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    In this case I think "hard" translates directly into "not sane." The X binary needs to be able to execute an unrestricted shell session too! So the answer unfortunately is that attempts to restrict X's permissions are not getting anywhere.

    Please consider my question answered. And be advised that, if you are running X with AppArmor restrictions, you are not getting any benefit from it.
     
  4. Mrkvonic

    Mrkvonic Linux Systems Expert

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    No, completely unneeded.
    A recipe for disaster.
    Someone with a hijacked and whatnot ...
    Slow down. Make sure you don't get to that step, and that's it.
    The likelihood of you ending up with a bad binary on your host, LOW.
    Unless you try hard.
    Mrk
     
  5. tlu

    tlu Guest

    Besides, we'll have Wayland in the foreseeable future which is far better if it comes to security.
     
  6. deBoetie

    deBoetie Registered Member

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    And, while we're on the subject of alternatives, Qubes.
     
  7. Gullible Jones

    Gullible Jones Registered Member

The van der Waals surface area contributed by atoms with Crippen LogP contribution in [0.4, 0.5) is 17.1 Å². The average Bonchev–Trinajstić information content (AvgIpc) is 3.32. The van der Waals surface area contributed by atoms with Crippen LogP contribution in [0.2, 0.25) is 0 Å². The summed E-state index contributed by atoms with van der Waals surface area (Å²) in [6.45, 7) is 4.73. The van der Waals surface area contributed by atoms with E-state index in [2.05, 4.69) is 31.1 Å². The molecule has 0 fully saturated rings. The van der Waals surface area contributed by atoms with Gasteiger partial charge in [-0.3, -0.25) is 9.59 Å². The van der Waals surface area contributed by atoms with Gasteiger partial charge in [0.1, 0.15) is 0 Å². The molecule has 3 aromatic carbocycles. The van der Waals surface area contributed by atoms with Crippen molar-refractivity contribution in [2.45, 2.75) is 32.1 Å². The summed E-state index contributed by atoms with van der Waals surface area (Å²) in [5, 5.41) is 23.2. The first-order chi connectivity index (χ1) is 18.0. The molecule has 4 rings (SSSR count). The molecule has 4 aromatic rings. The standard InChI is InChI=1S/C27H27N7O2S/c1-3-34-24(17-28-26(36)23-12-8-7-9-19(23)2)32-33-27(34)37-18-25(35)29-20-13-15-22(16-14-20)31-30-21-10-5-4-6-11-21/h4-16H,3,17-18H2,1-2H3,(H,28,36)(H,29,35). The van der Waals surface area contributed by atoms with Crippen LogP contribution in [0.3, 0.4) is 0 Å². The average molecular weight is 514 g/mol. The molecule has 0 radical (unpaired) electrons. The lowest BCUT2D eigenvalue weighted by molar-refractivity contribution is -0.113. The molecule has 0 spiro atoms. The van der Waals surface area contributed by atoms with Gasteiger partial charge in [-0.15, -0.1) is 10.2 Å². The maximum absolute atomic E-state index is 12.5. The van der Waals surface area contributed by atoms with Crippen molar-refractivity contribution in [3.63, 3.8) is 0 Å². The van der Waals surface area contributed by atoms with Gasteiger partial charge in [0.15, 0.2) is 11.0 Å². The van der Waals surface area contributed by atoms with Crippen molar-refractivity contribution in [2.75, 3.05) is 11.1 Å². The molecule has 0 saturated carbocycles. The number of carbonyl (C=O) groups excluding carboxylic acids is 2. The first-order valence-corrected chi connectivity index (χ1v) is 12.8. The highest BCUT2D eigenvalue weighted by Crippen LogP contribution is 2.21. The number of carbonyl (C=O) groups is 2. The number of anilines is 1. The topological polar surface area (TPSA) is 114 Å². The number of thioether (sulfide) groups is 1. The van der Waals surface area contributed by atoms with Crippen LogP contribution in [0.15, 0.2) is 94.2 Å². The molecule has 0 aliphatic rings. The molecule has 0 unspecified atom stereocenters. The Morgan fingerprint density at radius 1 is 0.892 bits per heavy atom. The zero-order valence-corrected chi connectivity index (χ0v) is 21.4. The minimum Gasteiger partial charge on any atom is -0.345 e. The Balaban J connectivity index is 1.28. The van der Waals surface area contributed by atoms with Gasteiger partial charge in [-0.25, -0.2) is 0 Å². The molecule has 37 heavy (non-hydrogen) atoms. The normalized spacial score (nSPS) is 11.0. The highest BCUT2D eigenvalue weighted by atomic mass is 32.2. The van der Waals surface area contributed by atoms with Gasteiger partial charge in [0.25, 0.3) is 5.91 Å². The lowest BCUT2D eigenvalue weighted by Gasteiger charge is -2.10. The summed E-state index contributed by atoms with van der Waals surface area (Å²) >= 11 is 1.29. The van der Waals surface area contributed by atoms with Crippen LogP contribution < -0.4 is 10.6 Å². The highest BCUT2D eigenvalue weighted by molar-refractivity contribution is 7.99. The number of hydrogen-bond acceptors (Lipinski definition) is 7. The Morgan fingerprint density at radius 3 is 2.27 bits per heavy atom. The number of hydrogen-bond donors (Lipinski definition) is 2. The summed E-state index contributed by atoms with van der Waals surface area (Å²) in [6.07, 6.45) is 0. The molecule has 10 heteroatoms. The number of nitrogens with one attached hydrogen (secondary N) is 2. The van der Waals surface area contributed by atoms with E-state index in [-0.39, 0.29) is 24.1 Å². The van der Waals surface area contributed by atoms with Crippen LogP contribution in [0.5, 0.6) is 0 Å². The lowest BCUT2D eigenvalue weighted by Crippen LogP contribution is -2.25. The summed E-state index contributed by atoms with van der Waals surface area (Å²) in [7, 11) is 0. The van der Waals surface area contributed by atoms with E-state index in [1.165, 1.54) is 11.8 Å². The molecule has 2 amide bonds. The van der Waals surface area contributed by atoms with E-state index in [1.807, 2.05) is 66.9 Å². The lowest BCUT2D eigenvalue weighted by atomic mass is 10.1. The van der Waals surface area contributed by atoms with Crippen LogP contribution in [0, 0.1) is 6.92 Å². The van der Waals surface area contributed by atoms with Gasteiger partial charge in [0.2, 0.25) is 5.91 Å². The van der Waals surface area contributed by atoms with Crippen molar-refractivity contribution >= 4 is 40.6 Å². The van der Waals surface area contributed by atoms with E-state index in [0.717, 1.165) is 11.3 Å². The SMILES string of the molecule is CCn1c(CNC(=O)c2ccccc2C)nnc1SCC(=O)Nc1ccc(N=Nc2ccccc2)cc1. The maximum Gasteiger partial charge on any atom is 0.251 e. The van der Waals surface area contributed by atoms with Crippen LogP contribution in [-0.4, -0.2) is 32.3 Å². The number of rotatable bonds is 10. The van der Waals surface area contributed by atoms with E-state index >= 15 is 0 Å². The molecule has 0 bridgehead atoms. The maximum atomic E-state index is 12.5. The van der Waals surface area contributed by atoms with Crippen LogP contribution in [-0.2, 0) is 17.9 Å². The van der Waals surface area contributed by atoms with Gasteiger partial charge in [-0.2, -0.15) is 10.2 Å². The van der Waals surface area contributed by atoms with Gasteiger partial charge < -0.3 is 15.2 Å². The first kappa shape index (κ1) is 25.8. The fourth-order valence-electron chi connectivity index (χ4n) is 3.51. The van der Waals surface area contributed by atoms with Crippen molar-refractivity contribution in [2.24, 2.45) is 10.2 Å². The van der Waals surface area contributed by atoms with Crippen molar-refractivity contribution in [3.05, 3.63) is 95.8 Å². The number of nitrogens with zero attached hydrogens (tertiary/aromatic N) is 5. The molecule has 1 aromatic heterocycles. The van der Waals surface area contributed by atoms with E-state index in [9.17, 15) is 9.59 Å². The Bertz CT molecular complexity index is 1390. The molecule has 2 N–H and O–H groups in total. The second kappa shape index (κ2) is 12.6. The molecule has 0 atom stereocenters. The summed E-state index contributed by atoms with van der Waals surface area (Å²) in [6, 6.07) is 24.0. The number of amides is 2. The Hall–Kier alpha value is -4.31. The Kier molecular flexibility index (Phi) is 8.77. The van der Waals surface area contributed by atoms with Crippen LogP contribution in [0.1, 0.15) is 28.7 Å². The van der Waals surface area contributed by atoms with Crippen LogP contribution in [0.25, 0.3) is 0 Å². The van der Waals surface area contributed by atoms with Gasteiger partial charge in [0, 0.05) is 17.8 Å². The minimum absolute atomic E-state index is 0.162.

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    While I appreciate the concept of Qubes, I think it has a bunch of failings.
    1. Effectively single-user, so only good for a home environment
    2. Xen + desktop running in dom0 = instant suckage
    3. It relies too much on the user deciding how to partition things

    I'd be more interested in seeing if something similar can be done with LXC and AppArmor, or some other less inherently complex setup. To my mind the most interesting thing about Qubes isn't the hardware virtualization based security, it's the trusted dom0 window manager that allows secure clipboard sharing and such under X11. I'd like to see that eventually ported to other more manageable security frameworks.

    That said, I don't have a hundredth of Rutkowska's expertise on security matters, so...
     
  8. Mrkvonic

    Mrkvonic Linux Systems Expert

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    Let's be practical about this. Honestly, apart from some serious and fun hobbying, this is totally way, way above any reasonable threat landscape requirements. You're more likely to lose data and productivity due to security products than the would-be threats they are designed to protect from in the first place. I am not saying this out of malice, but it's like nuclear weapons. Relax.